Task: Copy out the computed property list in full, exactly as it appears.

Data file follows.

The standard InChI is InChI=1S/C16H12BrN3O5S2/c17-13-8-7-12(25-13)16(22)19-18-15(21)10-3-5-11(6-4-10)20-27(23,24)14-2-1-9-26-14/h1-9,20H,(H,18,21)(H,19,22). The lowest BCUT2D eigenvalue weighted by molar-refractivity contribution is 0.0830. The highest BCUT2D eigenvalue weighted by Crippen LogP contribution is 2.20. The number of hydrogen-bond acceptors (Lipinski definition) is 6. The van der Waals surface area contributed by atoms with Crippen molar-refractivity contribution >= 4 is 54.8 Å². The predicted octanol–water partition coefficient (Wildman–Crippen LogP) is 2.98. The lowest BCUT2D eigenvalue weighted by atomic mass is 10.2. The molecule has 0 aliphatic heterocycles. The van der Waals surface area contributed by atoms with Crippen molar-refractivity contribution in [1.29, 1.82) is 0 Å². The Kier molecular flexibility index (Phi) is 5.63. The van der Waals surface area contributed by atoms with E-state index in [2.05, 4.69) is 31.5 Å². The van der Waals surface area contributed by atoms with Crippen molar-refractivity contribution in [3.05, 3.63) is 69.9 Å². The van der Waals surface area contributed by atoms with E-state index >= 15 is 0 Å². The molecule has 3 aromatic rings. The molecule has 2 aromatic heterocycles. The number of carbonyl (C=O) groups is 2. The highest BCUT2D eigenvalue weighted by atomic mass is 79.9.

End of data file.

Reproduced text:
The standard InChI is InChI=1S/C16H12BrN3O5S2/c17-13-8-7-12(25-13)16(22)19-18-15(21)10-3-5-11(6-4-10)20-27(23,24)14-2-1-9-26-14/h1-9,20H,(H,18,21)(H,19,22). The lowest BCUT2D eigenvalue weighted by molar-refractivity contribution is 0.0830. The highest BCUT2D eigenvalue weighted by Crippen LogP contribution is 2.20. The number of hydrogen-bond acceptors (Lipinski definition) is 6. The van der Waals surface area contributed by atoms with Crippen molar-refractivity contribution >= 4 is 54.8 Å². The predicted octanol–water partition coefficient (Wildman–Crippen LogP) is 2.98. The lowest BCUT2D eigenvalue weighted by atomic mass is 10.2. The molecule has 0 aliphatic heterocycles. The van der Waals surface area contributed by atoms with Crippen molar-refractivity contribution in [1.29, 1.82) is 0 Å². The Kier molecular flexibility index (Phi) is 5.63. The van der Waals surface area contributed by atoms with E-state index in [2.05, 4.69) is 31.5 Å². The van der Waals surface area contributed by atoms with Crippen molar-refractivity contribution in [3.05, 3.63) is 69.9 Å². The van der Waals surface area contributed by atoms with E-state index >= 15 is 0 Å². The molecule has 3 aromatic rings. The molecule has 2 aromatic heterocycles. The number of carbonyl (C=O) groups is 2. The highest BCUT2D eigenvalue weighted by atomic mass is 79.9.